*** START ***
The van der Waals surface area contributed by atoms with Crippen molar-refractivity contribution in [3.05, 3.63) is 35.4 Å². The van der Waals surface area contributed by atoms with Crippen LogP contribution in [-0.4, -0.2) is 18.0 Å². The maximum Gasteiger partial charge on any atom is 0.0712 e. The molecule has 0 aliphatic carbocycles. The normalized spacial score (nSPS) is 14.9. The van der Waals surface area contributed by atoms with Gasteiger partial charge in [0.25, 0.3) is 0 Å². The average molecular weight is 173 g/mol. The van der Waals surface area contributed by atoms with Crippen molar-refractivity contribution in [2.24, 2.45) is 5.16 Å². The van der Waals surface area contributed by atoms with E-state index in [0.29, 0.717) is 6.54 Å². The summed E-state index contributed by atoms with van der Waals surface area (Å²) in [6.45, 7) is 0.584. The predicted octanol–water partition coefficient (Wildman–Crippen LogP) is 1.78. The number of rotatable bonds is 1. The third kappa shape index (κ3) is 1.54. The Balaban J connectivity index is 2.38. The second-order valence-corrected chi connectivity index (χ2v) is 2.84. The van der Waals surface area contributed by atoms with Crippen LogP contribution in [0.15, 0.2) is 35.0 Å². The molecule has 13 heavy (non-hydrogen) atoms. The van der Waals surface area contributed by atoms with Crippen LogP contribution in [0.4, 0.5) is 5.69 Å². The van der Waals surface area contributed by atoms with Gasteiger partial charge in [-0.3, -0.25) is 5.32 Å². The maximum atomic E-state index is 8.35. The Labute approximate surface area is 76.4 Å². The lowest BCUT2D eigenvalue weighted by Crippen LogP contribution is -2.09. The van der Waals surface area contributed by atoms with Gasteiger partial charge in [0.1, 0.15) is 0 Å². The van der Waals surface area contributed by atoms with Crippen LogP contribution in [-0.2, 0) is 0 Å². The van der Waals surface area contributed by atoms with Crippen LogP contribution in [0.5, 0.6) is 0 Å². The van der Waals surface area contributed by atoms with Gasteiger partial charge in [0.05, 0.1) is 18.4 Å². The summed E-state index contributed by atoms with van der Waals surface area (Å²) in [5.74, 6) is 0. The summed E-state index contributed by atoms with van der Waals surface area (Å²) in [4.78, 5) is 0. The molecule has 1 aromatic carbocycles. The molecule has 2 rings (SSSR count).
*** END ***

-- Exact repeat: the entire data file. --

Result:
The van der Waals surface area contributed by atoms with Crippen molar-refractivity contribution in [3.05, 3.63) is 35.4 Å². The van der Waals surface area contributed by atoms with Crippen LogP contribution in [-0.4, -0.2) is 18.0 Å². The maximum Gasteiger partial charge on any atom is 0.0712 e. The molecule has 0 aliphatic carbocycles. The normalized spacial score (nSPS) is 14.9. The van der Waals surface area contributed by atoms with Gasteiger partial charge in [0.25, 0.3) is 0 Å². The average molecular weight is 173 g/mol. The van der Waals surface area contributed by atoms with Crippen molar-refractivity contribution in [2.24, 2.45) is 5.16 Å². The van der Waals surface area contributed by atoms with E-state index in [0.29, 0.717) is 6.54 Å². The summed E-state index contributed by atoms with van der Waals surface area (Å²) in [6.45, 7) is 0.584. The predicted octanol–water partition coefficient (Wildman–Crippen LogP) is 1.78. The number of rotatable bonds is 1. The third kappa shape index (κ3) is 1.54. The Balaban J connectivity index is 2.38. The second-order valence-corrected chi connectivity index (χ2v) is 2.84. The van der Waals surface area contributed by atoms with Crippen LogP contribution in [0.15, 0.2) is 35.0 Å². The molecule has 13 heavy (non-hydrogen) atoms. The van der Waals surface area contributed by atoms with Crippen LogP contribution in [0.4, 0.5) is 5.69 Å². The van der Waals surface area contributed by atoms with Gasteiger partial charge in [-0.3, -0.25) is 5.32 Å². The maximum atomic E-state index is 8.35. The Labute approximate surface area is 76.4 Å². The lowest BCUT2D eigenvalue weighted by Crippen LogP contribution is -2.09. The van der Waals surface area contributed by atoms with Gasteiger partial charge in [0.1, 0.15) is 0 Å². The van der Waals surface area contributed by atoms with Crippen LogP contribution in [-0.2, 0) is 0 Å². The van der Waals surface area contributed by atoms with Crippen LogP contribution in [0.5, 0.6) is 0 Å². The van der Waals surface area contributed by atoms with Gasteiger partial charge in [0.05, 0.1) is 18.4 Å². The summed E-state index contributed by atoms with van der Waals surface area (Å²) in [5.74, 6) is 0. The summed E-state index contributed by atoms with van der Waals surface area (Å²) in [4.78, 5) is 0. The molecule has 1 aromatic carbocycles. The molecule has 2 rings (SSSR count).